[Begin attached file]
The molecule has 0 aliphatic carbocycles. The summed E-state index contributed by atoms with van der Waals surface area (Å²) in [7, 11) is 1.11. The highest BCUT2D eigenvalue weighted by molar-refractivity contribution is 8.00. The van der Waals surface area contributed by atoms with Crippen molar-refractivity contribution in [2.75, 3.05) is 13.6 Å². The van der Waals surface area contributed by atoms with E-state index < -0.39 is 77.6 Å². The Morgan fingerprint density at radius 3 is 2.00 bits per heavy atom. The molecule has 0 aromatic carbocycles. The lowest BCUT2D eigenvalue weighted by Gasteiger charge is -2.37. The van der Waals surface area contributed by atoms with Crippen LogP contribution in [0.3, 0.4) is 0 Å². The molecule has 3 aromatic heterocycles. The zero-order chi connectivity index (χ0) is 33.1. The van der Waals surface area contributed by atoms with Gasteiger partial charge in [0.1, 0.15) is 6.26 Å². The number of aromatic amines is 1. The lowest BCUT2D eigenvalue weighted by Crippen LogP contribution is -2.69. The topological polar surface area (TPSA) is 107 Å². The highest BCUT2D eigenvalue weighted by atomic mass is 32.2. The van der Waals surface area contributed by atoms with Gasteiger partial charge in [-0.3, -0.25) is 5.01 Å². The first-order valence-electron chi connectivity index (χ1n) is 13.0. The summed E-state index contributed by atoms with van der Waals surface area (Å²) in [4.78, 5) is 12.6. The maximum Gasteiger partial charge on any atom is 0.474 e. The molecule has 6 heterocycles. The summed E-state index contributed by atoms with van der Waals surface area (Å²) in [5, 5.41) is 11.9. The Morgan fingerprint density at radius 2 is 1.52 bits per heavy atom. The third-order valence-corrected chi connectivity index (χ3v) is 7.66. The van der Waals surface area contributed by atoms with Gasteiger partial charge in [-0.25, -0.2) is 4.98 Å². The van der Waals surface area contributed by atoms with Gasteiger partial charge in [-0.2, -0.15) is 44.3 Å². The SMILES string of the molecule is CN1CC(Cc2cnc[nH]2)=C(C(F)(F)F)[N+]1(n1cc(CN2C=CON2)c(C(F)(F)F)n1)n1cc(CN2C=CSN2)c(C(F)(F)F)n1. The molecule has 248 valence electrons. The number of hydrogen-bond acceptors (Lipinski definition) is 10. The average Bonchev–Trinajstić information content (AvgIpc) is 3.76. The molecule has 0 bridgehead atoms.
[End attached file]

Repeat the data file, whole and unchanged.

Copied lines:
The molecule has 0 aliphatic carbocycles. The summed E-state index contributed by atoms with van der Waals surface area (Å²) in [7, 11) is 1.11. The highest BCUT2D eigenvalue weighted by molar-refractivity contribution is 8.00. The van der Waals surface area contributed by atoms with Crippen molar-refractivity contribution in [2.75, 3.05) is 13.6 Å². The van der Waals surface area contributed by atoms with E-state index < -0.39 is 77.6 Å². The Morgan fingerprint density at radius 3 is 2.00 bits per heavy atom. The molecule has 0 aromatic carbocycles. The lowest BCUT2D eigenvalue weighted by Gasteiger charge is -2.37. The van der Waals surface area contributed by atoms with Crippen LogP contribution in [0.3, 0.4) is 0 Å². The molecule has 3 aromatic heterocycles. The zero-order chi connectivity index (χ0) is 33.1. The van der Waals surface area contributed by atoms with Gasteiger partial charge in [0.1, 0.15) is 6.26 Å². The number of aromatic amines is 1. The lowest BCUT2D eigenvalue weighted by Crippen LogP contribution is -2.69. The topological polar surface area (TPSA) is 107 Å². The highest BCUT2D eigenvalue weighted by atomic mass is 32.2. The van der Waals surface area contributed by atoms with Gasteiger partial charge in [-0.3, -0.25) is 5.01 Å². The first-order valence-electron chi connectivity index (χ1n) is 13.0. The summed E-state index contributed by atoms with van der Waals surface area (Å²) in [4.78, 5) is 12.6. The maximum Gasteiger partial charge on any atom is 0.474 e. The molecule has 6 heterocycles. The summed E-state index contributed by atoms with van der Waals surface area (Å²) in [5, 5.41) is 11.9. The Morgan fingerprint density at radius 2 is 1.52 bits per heavy atom. The third-order valence-corrected chi connectivity index (χ3v) is 7.66. The van der Waals surface area contributed by atoms with Gasteiger partial charge in [-0.25, -0.2) is 4.98 Å². The van der Waals surface area contributed by atoms with Gasteiger partial charge in [-0.2, -0.15) is 44.3 Å². The SMILES string of the molecule is CN1CC(Cc2cnc[nH]2)=C(C(F)(F)F)[N+]1(n1cc(CN2C=CON2)c(C(F)(F)F)n1)n1cc(CN2C=CSN2)c(C(F)(F)F)n1. The molecule has 248 valence electrons. The number of hydrogen-bond acceptors (Lipinski definition) is 10. The average Bonchev–Trinajstić information content (AvgIpc) is 3.76. The molecule has 0 bridgehead atoms.